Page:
PhD Seminar: Detection of Anomalous Behavior of IoT/CPS Devices Using Their Power SignalsExport this event to calendar

Friday, November 6, 2020 — 11:00 AM EST

Candidate: Abdurhman Albasir

Title: Detection of Anomalous Behavior of IoT/CPS Devices Using Their Power Signals

Date: November 6, 2020

Time: 11:00 AM


Supervisor(s): Naik, Sagar



Embedded computing devices, in the Internet of Things (IoT) or Cyber-Physical Systems (CPS), are becoming pervasive in many domains around the world. Their wide deployment in simple applications (e.g., smart buildings, fleet management, and smart agriculture) or in more critical operations (e.g., industrial control, smart power grids, and self-driving cars) creates significant market potential ($4-11 trillion in annual revenue is expected by 2025). A main requirement for the success of such systems and applications is the capacity to ensure the performance of these devices. This task includes equipping them to be resilient against security threats and failures. Globally, several critical infrastructure applications have been the target of cyber attacks. These recent incidents, as well as the rich applicable literature, confirm that more research is needed to overcome such challenges. Consequently, the need for robust approaches that detect anomalous behaving devices in security and safety-critical applications has become paramount. Solving such a problem minimizes different kinds of losses (e.g., confidential data theft, financial loss, service access restriction, or even casualties).


In light of the aforementioned motivation and discussion, this thesis focuses on the problem of detecting the anomalous behavior of IoT/CPS devices by considering their side-channel information. Solving such a problem is extremely important in maintaining the security and dependability of critical systems and applications. Although several side- channel based approaches are found in the literature, there are still important research gaps that need to be addressed. First, the intrusive nature of the monitoring in some of the proposed techniques results in resources overhead and requires instrumentation of the internal components of a device, which makes them impractical. It also raises a data integrity flag. Second, the lack of realistic experimental power consumption datasets that reflect the normal and anomalous behaviors of IoT and CPS devices has prevented fair and coherent comparisons with the state of the art in this domain. Finally, most of the research to date has concentrated on the accuracy of detection and not the novelty of detecting new anomalies. Such a direction relies on: (i) the availability of labeled datasets; (ii) the complexity of the extracted features; and (iii) the available compute resources. These assumptions and requirements are usually unrealistic and unrepresentative.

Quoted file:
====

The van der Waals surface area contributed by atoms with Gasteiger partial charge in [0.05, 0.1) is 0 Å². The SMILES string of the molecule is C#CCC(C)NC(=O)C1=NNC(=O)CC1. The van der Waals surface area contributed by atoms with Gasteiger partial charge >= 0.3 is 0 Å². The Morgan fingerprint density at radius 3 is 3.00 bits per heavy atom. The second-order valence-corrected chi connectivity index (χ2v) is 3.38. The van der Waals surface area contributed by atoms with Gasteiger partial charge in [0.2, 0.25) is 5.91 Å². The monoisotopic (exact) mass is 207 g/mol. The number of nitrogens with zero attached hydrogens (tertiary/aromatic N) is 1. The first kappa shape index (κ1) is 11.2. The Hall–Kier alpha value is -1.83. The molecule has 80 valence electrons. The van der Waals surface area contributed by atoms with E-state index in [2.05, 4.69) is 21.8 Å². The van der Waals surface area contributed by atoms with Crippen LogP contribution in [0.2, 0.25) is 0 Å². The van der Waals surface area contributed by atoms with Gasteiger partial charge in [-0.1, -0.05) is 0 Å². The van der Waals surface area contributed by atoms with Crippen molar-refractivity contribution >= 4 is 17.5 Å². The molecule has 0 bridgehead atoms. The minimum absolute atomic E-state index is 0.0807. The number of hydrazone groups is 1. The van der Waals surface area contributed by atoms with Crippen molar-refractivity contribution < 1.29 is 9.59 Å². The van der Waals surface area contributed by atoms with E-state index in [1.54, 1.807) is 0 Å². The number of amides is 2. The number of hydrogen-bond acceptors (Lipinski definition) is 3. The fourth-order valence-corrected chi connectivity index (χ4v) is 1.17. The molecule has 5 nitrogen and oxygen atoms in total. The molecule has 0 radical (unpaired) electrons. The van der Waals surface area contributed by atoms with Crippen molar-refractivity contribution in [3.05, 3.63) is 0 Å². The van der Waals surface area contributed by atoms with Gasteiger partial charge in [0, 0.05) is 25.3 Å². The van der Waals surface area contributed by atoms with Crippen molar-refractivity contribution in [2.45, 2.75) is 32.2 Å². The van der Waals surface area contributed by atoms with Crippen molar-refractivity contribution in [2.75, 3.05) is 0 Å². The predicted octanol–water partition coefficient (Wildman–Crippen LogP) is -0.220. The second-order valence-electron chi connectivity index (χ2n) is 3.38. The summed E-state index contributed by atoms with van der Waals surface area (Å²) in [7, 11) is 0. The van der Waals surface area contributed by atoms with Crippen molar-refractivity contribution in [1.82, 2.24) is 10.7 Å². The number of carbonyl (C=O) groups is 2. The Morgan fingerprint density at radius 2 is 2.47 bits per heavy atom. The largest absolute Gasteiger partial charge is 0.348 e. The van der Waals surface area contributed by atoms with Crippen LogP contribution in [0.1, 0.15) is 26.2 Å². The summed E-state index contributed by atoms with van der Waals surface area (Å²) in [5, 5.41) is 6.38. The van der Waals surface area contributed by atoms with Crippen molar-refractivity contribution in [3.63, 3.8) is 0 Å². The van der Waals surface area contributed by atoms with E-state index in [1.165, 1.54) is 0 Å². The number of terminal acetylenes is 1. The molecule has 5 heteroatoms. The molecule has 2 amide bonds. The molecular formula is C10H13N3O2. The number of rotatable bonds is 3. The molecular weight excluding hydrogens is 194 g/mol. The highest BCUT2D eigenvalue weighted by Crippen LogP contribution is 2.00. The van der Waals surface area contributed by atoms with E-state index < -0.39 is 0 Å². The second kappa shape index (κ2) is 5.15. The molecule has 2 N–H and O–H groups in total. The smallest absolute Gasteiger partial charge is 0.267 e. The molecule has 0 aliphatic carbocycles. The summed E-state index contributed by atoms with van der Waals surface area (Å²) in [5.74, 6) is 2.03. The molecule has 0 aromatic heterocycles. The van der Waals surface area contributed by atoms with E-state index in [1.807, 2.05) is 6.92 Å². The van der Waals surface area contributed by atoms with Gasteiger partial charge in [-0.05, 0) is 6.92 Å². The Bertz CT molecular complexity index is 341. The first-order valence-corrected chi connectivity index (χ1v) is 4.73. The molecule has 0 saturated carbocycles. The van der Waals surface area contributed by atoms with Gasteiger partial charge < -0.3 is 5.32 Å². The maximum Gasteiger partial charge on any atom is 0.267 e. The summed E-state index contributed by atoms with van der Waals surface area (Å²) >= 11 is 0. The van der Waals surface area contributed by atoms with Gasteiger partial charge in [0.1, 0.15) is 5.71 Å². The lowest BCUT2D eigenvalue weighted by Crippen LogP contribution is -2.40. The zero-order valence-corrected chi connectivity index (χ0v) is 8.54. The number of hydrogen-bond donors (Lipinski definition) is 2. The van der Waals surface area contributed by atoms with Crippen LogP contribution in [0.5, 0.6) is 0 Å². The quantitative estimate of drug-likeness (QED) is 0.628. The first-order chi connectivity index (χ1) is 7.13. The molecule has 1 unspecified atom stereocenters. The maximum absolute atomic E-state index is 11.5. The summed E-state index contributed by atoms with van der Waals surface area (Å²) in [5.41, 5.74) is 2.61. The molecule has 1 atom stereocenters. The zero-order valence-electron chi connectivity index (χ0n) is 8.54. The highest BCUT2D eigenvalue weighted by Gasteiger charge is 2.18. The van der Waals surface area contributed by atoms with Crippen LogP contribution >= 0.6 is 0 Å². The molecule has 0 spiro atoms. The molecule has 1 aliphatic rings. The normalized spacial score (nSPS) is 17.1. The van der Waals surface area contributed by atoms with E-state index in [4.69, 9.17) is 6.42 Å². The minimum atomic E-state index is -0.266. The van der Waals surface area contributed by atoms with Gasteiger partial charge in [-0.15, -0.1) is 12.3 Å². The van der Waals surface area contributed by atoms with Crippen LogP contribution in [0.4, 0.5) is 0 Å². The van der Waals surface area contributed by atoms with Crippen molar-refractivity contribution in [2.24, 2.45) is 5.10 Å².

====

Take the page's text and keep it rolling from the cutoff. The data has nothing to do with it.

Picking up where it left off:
This research aims to bridge these gaps as follows. First, this study extends the state of the art that adopts the idea of leveraging the power consumption of devices as a signal and the concept of decoupling the monitoring system and the devices to be monitored to detect and classify the “operational health” of the devices. Second, this thesis provides and builds power consumption-based datasets that can be utilized by AI as well as security research communities to validate newly developed detection techniques. The collected datasets cover a wide range of anomalous device behavior due to the main aspects of device security (i.e., confidentiality, integrity, and availability) and partial system failures. The extensive experiments include: a wide spectrum of various emulated malware scenarios; five real malware applications taken from the well-known Drebin dataset; distributed denial of service attack (DDOS) where an IoT device is treated as: (1) a victim of a DDOS attack, and (2) the source of a DDOS attack; cryptomining malware where the resources of an IoT device are being hijacked to be used to advantage of the attacker’s wish and desire; and faulty CPU cores. This level of extensive validation has not yet been reported in any study in the literature.


Third, this research presents a novel supervised technique to detect anomalous device behavior based on transforming the problem into an image classification problem. The main aim of this methodology is to improve the detection performance. In order to achieve the goals of this study, the methodology combines two powerful computer vision tools, namely Histograms of Oriented Gradients (HOG) and a Convolutional Neural Network (CNN). Such a detection technique is not only useful in this present case but can contribute to most time-series classification (TSC) problems. Finally, this thesis proposes a novel unsupervised detection technique that requires only the normal behavior of a device in the training phase. Therefore, this methodology aims at detecting new/unseen anomalous behavior. The methodology leverages the power consumption of a device and Restricted Boltzmann Machine (RBM) AutoEncoders (AE) to build a model that makes them more robust to the presence of security threats. The methodology makes use of stacked RBM AE and Principal Component Analysis (PCA) to extract feature vector based on AE’s reconstruction errors. A One-Class Support Vector Machine (OC-SVM) classifier is then trained to perform the detection task. Across 18 different datasets, both of our proposed detection techniques demonstrated high detection performance with at least ∼ 88% accuracy and 85% F-Score on average. The empirical results indicate the effectiveness of the proposed techniques and demonstrated improved detection performance gain of 9% - 17% over results reported in other methods.



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